Author: Wylie, J. A.
Publisher: Delmarva Publications, Inc.
Release Date: 2015-08-15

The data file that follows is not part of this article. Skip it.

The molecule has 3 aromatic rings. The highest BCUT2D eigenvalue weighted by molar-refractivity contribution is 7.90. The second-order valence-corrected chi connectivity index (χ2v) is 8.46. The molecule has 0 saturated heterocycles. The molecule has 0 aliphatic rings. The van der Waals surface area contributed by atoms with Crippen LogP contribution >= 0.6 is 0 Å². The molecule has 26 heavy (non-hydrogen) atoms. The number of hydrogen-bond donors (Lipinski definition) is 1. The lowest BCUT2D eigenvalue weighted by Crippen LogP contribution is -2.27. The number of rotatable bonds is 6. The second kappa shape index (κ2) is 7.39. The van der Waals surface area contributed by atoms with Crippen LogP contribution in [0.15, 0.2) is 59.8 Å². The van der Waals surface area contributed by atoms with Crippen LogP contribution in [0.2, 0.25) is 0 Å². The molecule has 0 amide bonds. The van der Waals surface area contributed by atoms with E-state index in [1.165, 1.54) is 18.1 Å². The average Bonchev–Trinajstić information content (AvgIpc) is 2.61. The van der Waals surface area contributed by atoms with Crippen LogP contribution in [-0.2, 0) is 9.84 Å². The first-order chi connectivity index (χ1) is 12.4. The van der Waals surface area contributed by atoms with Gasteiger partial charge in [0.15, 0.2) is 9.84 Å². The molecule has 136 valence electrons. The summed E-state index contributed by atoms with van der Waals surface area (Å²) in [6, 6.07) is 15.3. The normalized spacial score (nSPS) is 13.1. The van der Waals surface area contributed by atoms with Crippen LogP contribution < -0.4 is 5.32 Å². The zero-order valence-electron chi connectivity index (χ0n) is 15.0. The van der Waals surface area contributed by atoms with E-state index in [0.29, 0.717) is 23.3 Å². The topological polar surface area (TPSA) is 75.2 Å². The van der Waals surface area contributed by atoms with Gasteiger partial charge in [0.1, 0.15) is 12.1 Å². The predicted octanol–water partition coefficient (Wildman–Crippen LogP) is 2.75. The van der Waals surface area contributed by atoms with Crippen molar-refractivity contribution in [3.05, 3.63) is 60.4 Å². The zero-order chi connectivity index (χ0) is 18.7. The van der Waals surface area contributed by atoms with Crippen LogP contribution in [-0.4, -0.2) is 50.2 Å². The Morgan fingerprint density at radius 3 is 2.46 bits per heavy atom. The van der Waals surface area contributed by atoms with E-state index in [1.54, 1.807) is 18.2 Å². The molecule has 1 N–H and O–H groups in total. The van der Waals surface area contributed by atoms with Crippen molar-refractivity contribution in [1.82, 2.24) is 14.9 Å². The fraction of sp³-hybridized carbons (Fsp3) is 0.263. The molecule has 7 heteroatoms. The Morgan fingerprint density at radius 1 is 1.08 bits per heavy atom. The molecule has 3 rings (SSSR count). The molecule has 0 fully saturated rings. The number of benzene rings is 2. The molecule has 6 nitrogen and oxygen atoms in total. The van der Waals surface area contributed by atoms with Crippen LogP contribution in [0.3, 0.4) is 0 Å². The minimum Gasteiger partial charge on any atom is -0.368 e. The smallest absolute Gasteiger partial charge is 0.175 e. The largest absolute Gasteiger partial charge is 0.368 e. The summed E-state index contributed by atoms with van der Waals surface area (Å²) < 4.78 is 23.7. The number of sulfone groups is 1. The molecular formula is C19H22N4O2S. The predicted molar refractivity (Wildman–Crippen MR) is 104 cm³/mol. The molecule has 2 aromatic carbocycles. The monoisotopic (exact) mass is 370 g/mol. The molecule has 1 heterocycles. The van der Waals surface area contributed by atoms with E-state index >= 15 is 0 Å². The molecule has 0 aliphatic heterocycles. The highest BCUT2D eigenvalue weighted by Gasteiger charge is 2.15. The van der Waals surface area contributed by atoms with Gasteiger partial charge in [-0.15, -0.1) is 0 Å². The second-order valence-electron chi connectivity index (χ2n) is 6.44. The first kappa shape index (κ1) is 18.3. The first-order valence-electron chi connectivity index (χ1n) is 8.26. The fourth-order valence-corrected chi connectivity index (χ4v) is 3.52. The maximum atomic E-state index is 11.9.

This was originally published as a large 24 book set. All 24 books are published here in one volume. There is a linked table of contents to all 24 book at the beginning of the volume, as well as a fully descriptive table of contents at the beginning of each book. The History of Protestantism' by J. A. Wylie, is an incredibly inspiring work. It pulls back the divine curtain and reveals God's hand in the affairs of His church during the Protestant Reformation. Through the centuries, the sacrifices and victories of God's faithful people have often been obscured and forgotten. Now once again, you can read the fascinating story of how truth triumphed over error, principle over falsehood, and light over darkness. While Wylie is intent on telling the story of Protestantism he in many places travel back to the middle ages and picks up the story and heads forward to the reformation of the sixteenth century. When reading Wylie is thrilled to see just that men and woman stood for truth and in doing so maid a way for truth to prevail in the end. Wylie’s ability as a scholar and author are apparent in every chapter of these seas. Anyone interested in knowing about the history of the Christian Church would be truly in lighted by reading this work of Dr. Wylie on the history of Protestantism'. His disposition to use the pen as a mighty “Sword of the LORD” (Judges 7:18) is evidenced through out this work. CONTENTS Book One - Protestantism in Scotland Book Two - Wicliffe and His Times, or Advent of Protestantism Book Three - John Huss and the Hussite Wars Book Four - Christendom at the Opening of the Sixteenth Century Book Five - History of Protestantism in Germany to the Leipsic Disputation, 1519 Book Six - From the Leipsic Disputation to the Diet at Worms, 1521 Book Seven - Protestantism in England, From the Times of Wicliffe to Those of Henry VIII Book Eight - History of Protestantism in Switzerland From A.D. 1516 to Its Establishment at Zurich, 1525 Book Nine - History of Protestantism From the Diet of Worms, 1521, to the Augsburg Confession, 1530 Book Ten - Rise and Establishment of Protestantism in Sweden and Denmark Book Eleven - Protestantism in Switzerland From Its Establishment in Zurich (1525) to the Death of Zwingli (1531) Book Twelve - Protestantism in Germany From the Augsburg Confession to the Peace of Passau Book Thirteen - From Rise of Protestantism in France (1510) to Publication of the Institutes (1536) Book Fourteen - Rise and Establishment of Protestantism at Geneva Book Fifteen - The Jesuits Book Sixteen - Protestantism in the Waldensian Valleys Book Seventeen - Protestantism in France From Death of Francis I (1547) to Edict of Nantes (1598) Book Eighteen - History of Protestantism in the Netherlands Book Nineteen - Protestantism in Poland and Bohemia Book Twenty - Protestantism in Hungary and Transylvania Book Twenty-one - The Thirty Years’ War Book Twenty-two - Protestantism in France From Death of Henry IV (1610) to the Revolution (1789) Book Twenty-three - Protestantism in England From the Times of Henry VIII Book Twenty-four - Progress From the First to the Fourteenth Century